Who are the Rangi people?
The Rangi live in north central Tanzania in the hilly region. They are primarily farmers, growing crops such as maize and millet. Travelling in search of of permanent water sources, their ancestors were water diviners. They believe that their ancestors travelled across Ethiopia and Kenya, south to Tanzania through the Rift Valley, until they reached Haubi, where they are now known to be originated from. At one stage there was a large lake there, but this has dried up in recent years.
What do they believe?
The predominant religion among the Rangi is Islam, but their traditional beliefs have been incorporated too. There are lots of reports of witchcraft and sorcery too, which has sometimes generated a fear among people from the surrounding areas. A very small percentage has been influenced by Christianity from outreach from the Catholic church. Many evangelists and pastors from non-Rangi Protestant backgrounds have worked among the Rangi, but this has so far had very little impact.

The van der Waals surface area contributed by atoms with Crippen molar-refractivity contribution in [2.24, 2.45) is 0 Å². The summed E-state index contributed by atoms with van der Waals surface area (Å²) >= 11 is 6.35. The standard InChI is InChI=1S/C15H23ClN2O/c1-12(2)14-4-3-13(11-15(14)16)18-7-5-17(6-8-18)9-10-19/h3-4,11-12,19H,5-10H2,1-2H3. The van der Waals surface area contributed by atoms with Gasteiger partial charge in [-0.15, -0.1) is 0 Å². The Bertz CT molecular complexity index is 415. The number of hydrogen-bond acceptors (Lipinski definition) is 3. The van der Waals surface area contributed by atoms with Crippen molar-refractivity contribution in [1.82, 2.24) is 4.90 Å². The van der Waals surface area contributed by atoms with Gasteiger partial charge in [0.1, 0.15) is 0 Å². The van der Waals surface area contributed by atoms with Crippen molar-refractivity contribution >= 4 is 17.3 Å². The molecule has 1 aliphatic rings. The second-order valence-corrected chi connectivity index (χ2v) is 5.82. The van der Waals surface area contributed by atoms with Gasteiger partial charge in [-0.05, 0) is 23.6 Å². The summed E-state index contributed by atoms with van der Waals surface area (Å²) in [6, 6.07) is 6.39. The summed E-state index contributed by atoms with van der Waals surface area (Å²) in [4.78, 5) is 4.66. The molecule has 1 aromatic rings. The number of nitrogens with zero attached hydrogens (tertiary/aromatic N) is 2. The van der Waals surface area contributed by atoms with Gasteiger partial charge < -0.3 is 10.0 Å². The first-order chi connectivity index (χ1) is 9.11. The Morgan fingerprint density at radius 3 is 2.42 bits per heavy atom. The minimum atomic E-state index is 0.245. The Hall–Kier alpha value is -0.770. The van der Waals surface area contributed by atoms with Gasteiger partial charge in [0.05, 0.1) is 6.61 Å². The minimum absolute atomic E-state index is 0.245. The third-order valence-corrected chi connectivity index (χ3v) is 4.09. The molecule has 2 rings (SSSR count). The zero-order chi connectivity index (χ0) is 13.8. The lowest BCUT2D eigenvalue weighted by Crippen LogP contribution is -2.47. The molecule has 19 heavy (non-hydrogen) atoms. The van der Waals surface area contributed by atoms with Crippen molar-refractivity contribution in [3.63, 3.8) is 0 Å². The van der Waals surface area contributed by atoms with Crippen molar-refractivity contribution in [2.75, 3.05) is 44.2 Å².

What is being done to reach them?
So far, there have been two teams who have lived and worked among the Rangi, the first from 1998-2000 and the second from 2012-2014. There are some missionaries still living among them. Although the whole Bible or New Testament isn’t yet available in the Rangi language, there are portions of the Bible that are, and translation work is in progress. The Jesus film in Rangi has recently been completed, and a Rangi believer travels from village to village showing the film.